"Durga (Devi) is synonymous with Shakti or the Divine Power that manifests, sustains and transforms the universe as the one unifying Force of Existence. …Shakti is the very possibility of the Absolute’s appearing as many, of God’s causing this universe. God creates this world through Srishti-Shakti (creative power), preserves through Sthiti-Shakti (preservative power), and destroys through Samhara-Shakti (destructive power). Shakti and Shakta are one; the power and the one who possesses the power cannot be separated; God and Shakti are like fire and the heat of fire." - Swami Sivananda.
Bring home the effulgence of the divine one by instituting him at your home in this traditional receptacle of wooded grace. Crafted in rosewood and sporting a rich cultural appeal, this simple customary mandir can add the missing element i.e. god’s presence within our living spaces. The square structure of this mandir is footed on four legs, the front of which are sculpted in the form of divine feet. Between the frontal feet of the structure hangs an intricately carved design from underneath the base giving this beautiful mandir and added element of artistry. The edges of this base are bordered with a regular moulding above which the base contains a circumambulating design. The pedestal of the mandir contains a pair of puja draws underneath, the faces being well engraved on each. These draws can hold puja objects such as incense sticks, camphor, lamp oil, wicks, prayer books and miniature robes for the deity.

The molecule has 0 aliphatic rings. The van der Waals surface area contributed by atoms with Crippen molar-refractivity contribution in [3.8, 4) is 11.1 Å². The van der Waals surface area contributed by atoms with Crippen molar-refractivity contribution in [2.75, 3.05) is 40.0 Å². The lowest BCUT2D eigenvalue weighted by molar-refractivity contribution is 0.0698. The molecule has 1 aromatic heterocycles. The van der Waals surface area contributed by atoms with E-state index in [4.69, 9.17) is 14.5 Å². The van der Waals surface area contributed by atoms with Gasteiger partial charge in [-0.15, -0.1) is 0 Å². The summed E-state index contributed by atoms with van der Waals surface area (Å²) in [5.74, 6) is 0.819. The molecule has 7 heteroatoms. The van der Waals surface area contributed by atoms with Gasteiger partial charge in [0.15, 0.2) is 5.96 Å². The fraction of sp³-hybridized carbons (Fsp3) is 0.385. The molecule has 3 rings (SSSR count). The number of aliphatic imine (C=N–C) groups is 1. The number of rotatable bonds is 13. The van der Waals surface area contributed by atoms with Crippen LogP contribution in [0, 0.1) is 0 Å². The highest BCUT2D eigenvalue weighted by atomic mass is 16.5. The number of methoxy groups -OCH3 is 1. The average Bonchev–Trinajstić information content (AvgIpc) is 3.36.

From either side of the front corners on this pedestal rise two short gate posts with a rounded top each. From behind these posts a well engraved parapet goes to touch the base of the pillar pair which supports the roof. A second pair of pillars abutting the backdrop also rises to hold up the dome of the structure which hovers gently over the mandap in loving protection of the deities. Images of Lord Ganesha and goddess Lakshmi are inlaid into the backdrop side by side as the presiding deities. By choice other images can be sought in their place too.
The roof is modeled on a level above the mandapa from where three vimanas rise into the air, each topped with a ball finial or sikhara. The edge of the roof that slopes down from the parapet is given a rounded moulding all around and from the lover edge of the moulding are delicately carved eaves hanging below. The eaves consist of a semi circular hanging design continuing along the visible structure of the cabinet, and each sporting a dangling bell all around. This gives a pleasing appeal to the structure. The parapet contains abutting posts around the corners and in the centre. Between the front urushringas contain three arches in which deities, Lakshmi, Saraswathi and Ganesha are seated.
On the whole this lovely puja mandir is an expression of deep Hindu faith and goes a long way in affirming the blessings of the twin deities, Ganesha the protector and Lakshmi the goddess of wealth.Top